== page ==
Frumente yn lentyn
PERIOD: England, 15th century | SOURCE: An Ordinance of Pottage | CLASS: Authentic
DESCRIPTION: Barley cooked in Almond Milk
16. Frumente yn lentyn. Take clene pykyd whete. Bray hit yn a morter, and fanne it clene, & seth hit tyl hit be brokyn. Than grynd blanchid almondys yn a morter; draw therof a mylke. Do hit togedyr & boyle hit tyl hit be resonabull thykke: than loke thy whete be tendyr. Colour hit up with safferyn. Lech thy purpas when hit ys sodyn, than ley hit on disches by hitsylfe, and serve hit forth with frumente.
- Hieatt, Constance B. An Ordinance of Pottage. An Edition of the Fifteenth Century Culinary Recipes in Yale University's MS Beinecke 163. London: Prospect Books Ltd, 1988.
GODE COOKERY TRANSLATION:
Frumenty in Lent. Take clean picked wheat. Pound it in a morter, and remove the hull, & boil it until it cracks. Then grind blanched almonds in a morter; make an almond milk. Add the wheat to the almond milk & boil until reasonably thick; make sure the wheat is tender. Color it with saffron. Cut your porpoise after it's boiled, then set it in dishes with nothing else, and serve it with frumenty.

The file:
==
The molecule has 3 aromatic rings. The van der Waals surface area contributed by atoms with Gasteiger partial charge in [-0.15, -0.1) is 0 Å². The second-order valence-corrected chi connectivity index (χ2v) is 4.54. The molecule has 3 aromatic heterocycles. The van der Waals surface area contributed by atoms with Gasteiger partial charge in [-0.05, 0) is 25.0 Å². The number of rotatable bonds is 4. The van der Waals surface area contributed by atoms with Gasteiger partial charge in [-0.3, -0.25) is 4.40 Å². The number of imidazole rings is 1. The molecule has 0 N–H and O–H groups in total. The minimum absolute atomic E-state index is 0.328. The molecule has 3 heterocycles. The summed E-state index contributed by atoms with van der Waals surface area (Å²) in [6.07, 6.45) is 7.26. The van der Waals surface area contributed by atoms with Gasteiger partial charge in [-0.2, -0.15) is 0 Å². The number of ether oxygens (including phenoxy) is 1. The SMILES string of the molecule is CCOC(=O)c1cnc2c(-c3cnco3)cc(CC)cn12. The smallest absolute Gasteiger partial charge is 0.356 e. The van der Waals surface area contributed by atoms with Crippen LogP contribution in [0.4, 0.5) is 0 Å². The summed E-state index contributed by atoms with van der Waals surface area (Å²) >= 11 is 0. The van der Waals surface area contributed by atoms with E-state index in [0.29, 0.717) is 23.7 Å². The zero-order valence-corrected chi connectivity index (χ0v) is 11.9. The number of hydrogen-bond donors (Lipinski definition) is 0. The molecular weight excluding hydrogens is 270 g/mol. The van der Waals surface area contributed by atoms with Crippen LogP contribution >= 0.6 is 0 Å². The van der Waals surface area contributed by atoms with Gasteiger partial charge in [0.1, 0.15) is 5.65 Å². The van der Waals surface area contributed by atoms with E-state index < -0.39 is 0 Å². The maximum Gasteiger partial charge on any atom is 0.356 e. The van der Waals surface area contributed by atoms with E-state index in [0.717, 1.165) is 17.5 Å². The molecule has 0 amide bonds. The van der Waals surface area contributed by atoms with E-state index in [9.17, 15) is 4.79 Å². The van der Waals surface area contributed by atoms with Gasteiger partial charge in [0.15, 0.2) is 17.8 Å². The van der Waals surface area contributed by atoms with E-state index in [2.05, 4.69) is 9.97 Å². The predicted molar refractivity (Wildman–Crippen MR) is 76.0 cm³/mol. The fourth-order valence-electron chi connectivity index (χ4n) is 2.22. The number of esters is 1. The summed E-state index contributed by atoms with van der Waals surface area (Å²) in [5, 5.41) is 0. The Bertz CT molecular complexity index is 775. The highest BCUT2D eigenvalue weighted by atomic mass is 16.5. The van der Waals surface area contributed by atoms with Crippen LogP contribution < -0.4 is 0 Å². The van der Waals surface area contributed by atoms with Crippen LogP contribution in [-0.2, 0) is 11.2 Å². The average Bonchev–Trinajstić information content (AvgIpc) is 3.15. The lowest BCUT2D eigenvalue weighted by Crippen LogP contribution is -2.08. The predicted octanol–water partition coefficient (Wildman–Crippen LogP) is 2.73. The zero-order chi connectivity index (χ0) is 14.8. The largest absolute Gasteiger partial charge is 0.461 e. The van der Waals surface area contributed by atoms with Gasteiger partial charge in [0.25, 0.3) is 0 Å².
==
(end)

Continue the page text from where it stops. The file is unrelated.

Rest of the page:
Frumenty was one the most popular foods of the Middle Ages, used as an accompaniment to roast meat, venison being particularly favored. However, this particular recipe was intended for Lent and was meant to be served with boiled porpoise! Frumenty recipes appear throughout surviving period cookbooks & manuscripts, proving that its preparation was wide-spread and common. Apparently, any cook worth his or her salt could prepare this dish.
For additional information on the popularity of frumenty served with venison, please read In the Pursuit of Venison.
This translation, along with notes, has been published as a related reading in the Glencoe Literature Series (Glencoe/McGraw-Hill) edition of The Mayor of Casterbridge (Thomas Hardy).
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